ABSTRACT: To review the literature addressing whether the use of vasopressors improves outcomes in patients who suffer cardiac arrest.
Databases were searched using the terms: "(adrenaline or noradrenaline or vasopressor) and (heart arrest or cardiac arrest) and therapy". Inclusion criteria were human studies, controlled trials, meta-analysis or case series. Exclusion criteria were articles with no abstract, abstract-only citations without accompanying article, non-English abstracts, vasopressor studies without human clinical trials, case reports, reviews, and articles addressing traumatic arrest.
1603 papers were identified of which 53 articles were included for review. The literature addressed 5 main therapeutic questions. (1) Outcomes comparing any vasopressor to placebo. (2) Outcomes comparing vasopressin (alone or in combination with epinephrine) to epinephrine. (3) Outcomes comparing high dose epinephrine to standard dose epinephrine. (4) Outcomes comparing any alternative vasopressor to epinephrine. (5) Outcomes examining vasopressor use in pediatric cardiac arrest.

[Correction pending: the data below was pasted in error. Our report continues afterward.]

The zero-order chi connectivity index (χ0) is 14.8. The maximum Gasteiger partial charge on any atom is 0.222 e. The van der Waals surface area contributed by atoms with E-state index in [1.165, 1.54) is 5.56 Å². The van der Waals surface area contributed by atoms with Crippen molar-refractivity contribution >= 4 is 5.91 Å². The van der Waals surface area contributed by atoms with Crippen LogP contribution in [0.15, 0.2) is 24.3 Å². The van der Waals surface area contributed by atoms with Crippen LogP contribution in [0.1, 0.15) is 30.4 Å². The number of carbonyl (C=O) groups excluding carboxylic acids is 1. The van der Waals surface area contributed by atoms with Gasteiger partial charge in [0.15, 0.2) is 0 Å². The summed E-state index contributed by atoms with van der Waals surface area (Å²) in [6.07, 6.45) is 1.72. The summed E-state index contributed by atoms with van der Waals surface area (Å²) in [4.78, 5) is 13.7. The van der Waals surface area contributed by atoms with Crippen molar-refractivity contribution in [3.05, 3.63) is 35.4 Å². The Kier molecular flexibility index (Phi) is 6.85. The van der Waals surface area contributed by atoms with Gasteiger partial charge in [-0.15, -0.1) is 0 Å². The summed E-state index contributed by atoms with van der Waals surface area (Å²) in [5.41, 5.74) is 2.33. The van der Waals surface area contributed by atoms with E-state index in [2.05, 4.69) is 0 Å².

There are few studies that compare vasopressors to placebo in resuscitation from cardiac arrest. Epinephrine is associated with improvement in short term survival outcomes as compared to placebo, but no long-term survival benefit has been demonstrated. Vasopressin is equivalent for use as an initial vasopressor when compared to epinephrine during resuscitation from cardiac arrest. There is a short-term, but no long-term, survival benefit when using high dose vs. standard dose epinephrine during resuscitation from cardiac arrest. There are no alternative vasopressors that provide a long-term survival benefit when compared to epinephrine. There is limited data on the use of vasopressors in the pediatric population.
Resuscitation 03/2012; 83(8):932-9. · 3.60 Impact Factor